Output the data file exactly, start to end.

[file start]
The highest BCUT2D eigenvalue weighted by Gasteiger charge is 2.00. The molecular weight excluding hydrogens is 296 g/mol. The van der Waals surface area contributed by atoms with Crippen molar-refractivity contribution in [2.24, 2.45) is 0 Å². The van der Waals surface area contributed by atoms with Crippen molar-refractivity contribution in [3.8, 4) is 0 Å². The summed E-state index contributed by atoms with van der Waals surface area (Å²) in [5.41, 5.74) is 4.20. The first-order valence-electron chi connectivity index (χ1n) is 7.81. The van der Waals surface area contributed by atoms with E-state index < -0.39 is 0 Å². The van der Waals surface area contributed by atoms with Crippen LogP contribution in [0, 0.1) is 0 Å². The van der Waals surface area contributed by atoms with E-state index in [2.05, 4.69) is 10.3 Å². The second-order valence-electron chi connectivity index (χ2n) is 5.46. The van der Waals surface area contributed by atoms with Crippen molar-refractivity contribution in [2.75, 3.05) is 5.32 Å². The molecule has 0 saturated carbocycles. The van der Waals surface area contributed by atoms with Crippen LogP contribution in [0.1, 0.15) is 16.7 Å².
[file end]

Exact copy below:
The highest BCUT2D eigenvalue weighted by Gasteiger charge is 2.00. The molecular weight excluding hydrogens is 296 g/mol. The van der Waals surface area contributed by atoms with Crippen molar-refractivity contribution in [2.24, 2.45) is 0 Å². The van der Waals surface area contributed by atoms with Crippen molar-refractivity contribution in [3.8, 4) is 0 Å². The summed E-state index contributed by atoms with van der Waals surface area (Å²) in [5.41, 5.74) is 4.20. The first-order valence-electron chi connectivity index (χ1n) is 7.81. The van der Waals surface area contributed by atoms with E-state index < -0.39 is 0 Å². The van der Waals surface area contributed by atoms with Crippen LogP contribution in [0, 0.1) is 0 Å². The van der Waals surface area contributed by atoms with E-state index in [2.05, 4.69) is 10.3 Å². The second-order valence-electron chi connectivity index (χ2n) is 5.46. The van der Waals surface area contributed by atoms with Crippen molar-refractivity contribution in [2.75, 3.05) is 5.32 Å². The molecule has 0 saturated carbocycles. The van der Waals surface area contributed by atoms with Crippen LogP contribution in [0.1, 0.15) is 16.7 Å².